Coast Guard allies on Capitol Hill want to speed up the service's $11 billion, 20-year Deepwater acquisition project, but they face an uphill fight in Congress and with the Bush administration, observers said Friday.
Sens. Susan Collins, R-Maine, and Joseph Lieberman, D-Conn., the chairwoman and ranking member of the Senate Governmental Affairs Committee, both support accelerating Deepwater, the service's upgrade of its offshore fleet, so the project could be finished in 10 years. On Thursday, Rep. Frank LoBiondo, R-N.J., chairman of the Coast Guard and Maritime Subcommittee of the House Transportation Committee, said the program should be accelerated and added he would start pressing for more funds immediately.
These legislators have seized on a March 11 Coast Guard report that found accelerating the Deepwater acquisition would tighten homeland security and allow the service to put in more mission time at sea. According to the report, completing Deepwater in 10 years, instead of the planned 20-year timeframe, would put new assets in the field much earlier and improve homeland security.
"Accelerating the Deepwater program would provide nearly 1 million additional Coast Guard mission-hours dedicated to homeland security over the next 20 years," wrote Collins and Lieberman in a March 11 letter to Sen. Don Nickles, R-Okla., Chairman of the Senate Budget Committee. The Coast Guard report was required under the 2002 Homeland Security Act.
But the accelerated timetable carries a steep price tag, at least in the short run. Currently budgeted at $500 million a year for 20 years, Deepwater would receive $1.89 billion in fiscal 2005 under the 10-year plan. It would eat up more than $1.2 billion a year through fiscal 2010. In comparison, the Bush administration's entire fiscal 2004 budget request for the Coast Guard is $5.6 billion.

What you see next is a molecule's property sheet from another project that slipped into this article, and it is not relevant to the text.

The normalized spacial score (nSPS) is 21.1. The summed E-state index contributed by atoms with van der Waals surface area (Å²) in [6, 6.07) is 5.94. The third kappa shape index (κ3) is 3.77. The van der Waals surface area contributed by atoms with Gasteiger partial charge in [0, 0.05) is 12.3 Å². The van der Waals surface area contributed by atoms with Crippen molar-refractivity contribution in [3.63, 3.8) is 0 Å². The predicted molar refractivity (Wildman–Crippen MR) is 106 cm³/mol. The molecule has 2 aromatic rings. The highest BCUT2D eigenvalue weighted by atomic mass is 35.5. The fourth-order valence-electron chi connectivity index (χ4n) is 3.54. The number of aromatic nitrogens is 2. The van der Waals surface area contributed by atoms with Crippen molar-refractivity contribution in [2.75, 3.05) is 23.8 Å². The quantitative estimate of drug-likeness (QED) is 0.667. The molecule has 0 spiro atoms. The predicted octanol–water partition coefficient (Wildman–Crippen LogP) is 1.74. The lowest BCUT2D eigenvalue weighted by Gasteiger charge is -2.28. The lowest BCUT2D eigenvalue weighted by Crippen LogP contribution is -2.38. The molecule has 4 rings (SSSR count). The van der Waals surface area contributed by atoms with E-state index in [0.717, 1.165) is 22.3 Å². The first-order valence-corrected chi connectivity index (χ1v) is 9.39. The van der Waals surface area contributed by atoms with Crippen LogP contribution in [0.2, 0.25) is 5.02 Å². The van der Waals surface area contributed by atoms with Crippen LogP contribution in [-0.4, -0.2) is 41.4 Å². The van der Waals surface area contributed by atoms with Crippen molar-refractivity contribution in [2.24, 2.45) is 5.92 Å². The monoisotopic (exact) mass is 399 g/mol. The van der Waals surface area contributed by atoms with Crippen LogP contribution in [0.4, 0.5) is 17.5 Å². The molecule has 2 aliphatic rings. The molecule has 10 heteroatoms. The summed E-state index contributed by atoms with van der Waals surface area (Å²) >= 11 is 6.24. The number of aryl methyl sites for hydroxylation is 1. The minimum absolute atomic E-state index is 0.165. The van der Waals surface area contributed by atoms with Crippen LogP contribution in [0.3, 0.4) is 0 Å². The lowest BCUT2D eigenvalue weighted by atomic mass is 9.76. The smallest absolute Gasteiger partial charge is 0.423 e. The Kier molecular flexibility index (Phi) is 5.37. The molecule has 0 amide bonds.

In all, the acceleration would cost an additional $4 billion over the next five years, but it would save $4 billion over the life of the project, according to the report. Most of the savings would come from replacing ships and other vessels that otherwise would need extensive renovation to stay afloat.
The Coast Guard concluded its Deepwater contractors, Lockheed Martin and Northrop Grumman, could ramp up production to meet a 10-year timetable.
But observers are skeptical that the Coast Guard could win enough funding to move the project ahead more quickly. "The budget climate seems very unfavorable to an acceleration of Deepwater," said Loren Thompson, chief operating officer of the Lexington Institute, an Arlington, Va.-based Defense think tank. "Whatever the mission justification may be, the budget reality is they don't seem to be able to find money to even keep up with the original plan."
And despite the backing of Collins and LoBiondo, congressional appropriators must fund any acceleration of the project. "It's helpful, but support from the appropriators is what counts," said Bruce Stubbs, a former Coast Guard captain who is now an analyst with Anteon Corp., a contractor that provides support to the Coast Guard.
Thompson noted that Deepwater's current funding has already fallen below initial estimates. Coast Guard officials originally said that Deepwater would require $500 million in 1998 dollars to stay on schedule. With inflation, that would amount to $578 million today, but the administration requested $500 million for the project in its fiscal 2004 budget. Coast Guard Commandant Thomas Collins has said he is pleased with this funding level and that the project can adapt to fluctuations in funding.
But Thompson said the project could use more money. "I think the contractors and probably the Coast Guard would be happy if Congress would simply give them enough money to keep them on its original glide path rather than shortchanging it," he said. "But given where we are the notion of getting the money to cut the time in half seems rather improbable."
LoBiondo will press to raise the Deepwater funding level to $578 million in the fiscal 2004 budget, he said Thursday.